Why the 'personal cloud' is no PC killer

The centerpiece of mobile employees' digital lives won't be the cloud -- it will be a triad of mobile devices

"New eras" are by and large incremental variants of their predecessors, which is why proclaiming a seismic shift in IT is more often than not a fool's game.

Enter Gartner. According to our favorite research firm, in two years, the personal computer will have been superseded by the personal cloud. Or, in its own words:

The reign of the personal computer as the sole corporate access device is coming to a close, and by 2014, the personal cloud will replace the personal computer at the center of users' digital lives. ... The personal cloud will begin a new era that will provide users with a new level of flexibility with the devices they use for daily activities, while leveraging the strengths of each device, ultimately enabling new levels of user satisfaction and productivity. However, it will require enterprises to fundamentally rethink how they deliver applications and services to users.

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It isn't that Gartner is wrong; it’s that its conclusions are, as usual, grandiose and overstated. Fundamental shifts are most often implemented with duct tape and chewing gum. And in the case of next generation IT, this shift is already under way, thanks to a triad of devices -- the smartphone, tablet, and laptop -- not the cloud.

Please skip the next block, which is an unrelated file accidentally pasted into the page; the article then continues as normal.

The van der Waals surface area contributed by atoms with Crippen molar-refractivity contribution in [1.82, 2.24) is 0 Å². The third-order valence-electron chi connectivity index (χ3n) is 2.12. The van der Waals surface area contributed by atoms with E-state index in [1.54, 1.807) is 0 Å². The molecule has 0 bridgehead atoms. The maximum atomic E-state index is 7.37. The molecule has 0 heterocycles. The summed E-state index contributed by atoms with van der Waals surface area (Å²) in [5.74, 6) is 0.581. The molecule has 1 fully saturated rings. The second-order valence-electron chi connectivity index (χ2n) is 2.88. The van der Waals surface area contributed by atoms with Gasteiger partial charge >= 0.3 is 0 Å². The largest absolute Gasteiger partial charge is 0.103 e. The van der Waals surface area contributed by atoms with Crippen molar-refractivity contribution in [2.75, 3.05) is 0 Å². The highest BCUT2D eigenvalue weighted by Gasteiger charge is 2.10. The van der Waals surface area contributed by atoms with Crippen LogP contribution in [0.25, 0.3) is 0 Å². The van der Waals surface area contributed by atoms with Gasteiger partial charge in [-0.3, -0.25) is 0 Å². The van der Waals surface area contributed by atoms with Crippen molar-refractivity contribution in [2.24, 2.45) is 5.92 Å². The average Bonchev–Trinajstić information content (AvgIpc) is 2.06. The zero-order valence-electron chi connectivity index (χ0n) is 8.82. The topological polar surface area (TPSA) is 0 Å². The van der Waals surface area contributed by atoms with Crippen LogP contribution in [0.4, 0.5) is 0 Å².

Personal cloud: A shift but not seismic

Were Gartner to walk through a typical business, it would find oodles (somewhere between "lots" and "most") of employees whose jobs are such that smartphones, tablets, and ubiquitous access are entirely irrelevant. Don't believe me? Consider your average call center agent. Or people who work on assembly lines (they still exist!). Accounting and payroll clerks. Retail sales staff.

Call them the 90 percenters. They're the largely invisible (to the majority of business commentators), numerically enormous proportion of employees who grind out the day-to-day work of most companies.

This is the problem with phrases like "new era" and "fundamental rethinking." They ignore something even more basic and fundamental than the supposedly fundamental rethinking: For the most part, all the new, glitzy stuff is a layer wrapped around the old, boring, prosaic world in which so much of what matters takes place.

Where the cloud falls short: Features and performance

Technically, Gartner is correct about the personal cloud, but only because its statement is satisfied if two employees anywhere in the world have reoriented so that their personal cloud is now the center of their digital lives. After all, Gartner said "employees," not "all employees," "most employees," or even "a lot of employees." "Employees" can mean any number greater than one.

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